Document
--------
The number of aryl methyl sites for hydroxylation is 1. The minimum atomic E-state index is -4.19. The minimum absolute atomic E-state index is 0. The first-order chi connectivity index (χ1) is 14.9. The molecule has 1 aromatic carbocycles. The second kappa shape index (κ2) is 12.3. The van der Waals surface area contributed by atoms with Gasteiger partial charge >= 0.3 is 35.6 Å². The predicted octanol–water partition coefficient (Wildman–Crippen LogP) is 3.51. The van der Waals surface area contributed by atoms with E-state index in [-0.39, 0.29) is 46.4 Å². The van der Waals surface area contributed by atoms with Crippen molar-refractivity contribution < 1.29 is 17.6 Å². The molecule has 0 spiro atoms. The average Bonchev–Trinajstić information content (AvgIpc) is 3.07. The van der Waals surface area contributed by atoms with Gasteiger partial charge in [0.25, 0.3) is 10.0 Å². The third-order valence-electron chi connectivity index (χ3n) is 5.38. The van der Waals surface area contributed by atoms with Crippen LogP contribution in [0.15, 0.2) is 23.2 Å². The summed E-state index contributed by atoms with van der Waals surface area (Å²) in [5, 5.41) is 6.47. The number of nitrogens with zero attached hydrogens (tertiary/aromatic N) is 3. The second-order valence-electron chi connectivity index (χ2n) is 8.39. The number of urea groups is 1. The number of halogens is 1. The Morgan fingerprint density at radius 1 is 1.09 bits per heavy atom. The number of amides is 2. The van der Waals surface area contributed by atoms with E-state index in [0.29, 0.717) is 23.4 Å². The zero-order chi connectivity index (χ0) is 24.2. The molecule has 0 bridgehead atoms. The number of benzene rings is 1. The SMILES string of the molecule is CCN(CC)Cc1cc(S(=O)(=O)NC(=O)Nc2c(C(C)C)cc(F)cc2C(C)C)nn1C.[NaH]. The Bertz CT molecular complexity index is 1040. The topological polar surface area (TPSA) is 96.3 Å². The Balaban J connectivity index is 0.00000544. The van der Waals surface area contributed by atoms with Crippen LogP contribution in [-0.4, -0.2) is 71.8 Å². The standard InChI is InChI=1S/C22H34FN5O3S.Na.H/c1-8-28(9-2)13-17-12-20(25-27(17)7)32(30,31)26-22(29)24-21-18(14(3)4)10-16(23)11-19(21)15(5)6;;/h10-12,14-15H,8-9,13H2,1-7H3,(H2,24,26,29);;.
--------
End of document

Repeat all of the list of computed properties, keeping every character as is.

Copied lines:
The number of aryl methyl sites for hydroxylation is 1. The minimum atomic E-state index is -4.19. The minimum absolute atomic E-state index is 0. The first-order chi connectivity index (χ1) is 14.9. The molecule has 1 aromatic carbocycles. The second kappa shape index (κ2) is 12.3. The van der Waals surface area contributed by atoms with Gasteiger partial charge >= 0.3 is 35.6 Å². The predicted octanol–water partition coefficient (Wildman–Crippen LogP) is 3.51. The van der Waals surface area contributed by atoms with E-state index in [-0.39, 0.29) is 46.4 Å². The van der Waals surface area contributed by atoms with Crippen molar-refractivity contribution < 1.29 is 17.6 Å². The molecule has 0 spiro atoms. The average Bonchev–Trinajstić information content (AvgIpc) is 3.07. The van der Waals surface area contributed by atoms with Gasteiger partial charge in [0.25, 0.3) is 10.0 Å². The third-order valence-electron chi connectivity index (χ3n) is 5.38. The van der Waals surface area contributed by atoms with Crippen LogP contribution in [0.15, 0.2) is 23.2 Å². The summed E-state index contributed by atoms with van der Waals surface area (Å²) in [5, 5.41) is 6.47. The number of nitrogens with zero attached hydrogens (tertiary/aromatic N) is 3. The second-order valence-electron chi connectivity index (χ2n) is 8.39. The number of urea groups is 1. The number of halogens is 1. The Morgan fingerprint density at radius 1 is 1.09 bits per heavy atom. The number of amides is 2. The van der Waals surface area contributed by atoms with E-state index in [0.29, 0.717) is 23.4 Å². The zero-order chi connectivity index (χ0) is 24.2. The molecule has 0 bridgehead atoms. The number of benzene rings is 1. The SMILES string of the molecule is CCN(CC)Cc1cc(S(=O)(=O)NC(=O)Nc2c(C(C)C)cc(F)cc2C(C)C)nn1C.[NaH]. The Bertz CT molecular complexity index is 1040. The topological polar surface area (TPSA) is 96.3 Å². The Balaban J connectivity index is 0.00000544. The van der Waals surface area contributed by atoms with Crippen LogP contribution in [-0.4, -0.2) is 71.8 Å². The standard InChI is InChI=1S/C22H34FN5O3S.Na.H/c1-8-28(9-2)13-17-12-20(25-27(17)7)32(30,31)26-22(29)24-21-18(14(3)4)10-16(23)11-19(21)15(5)6;;/h10-12,14-15H,8-9,13H2,1-7H3,(H2,24,26,29);;.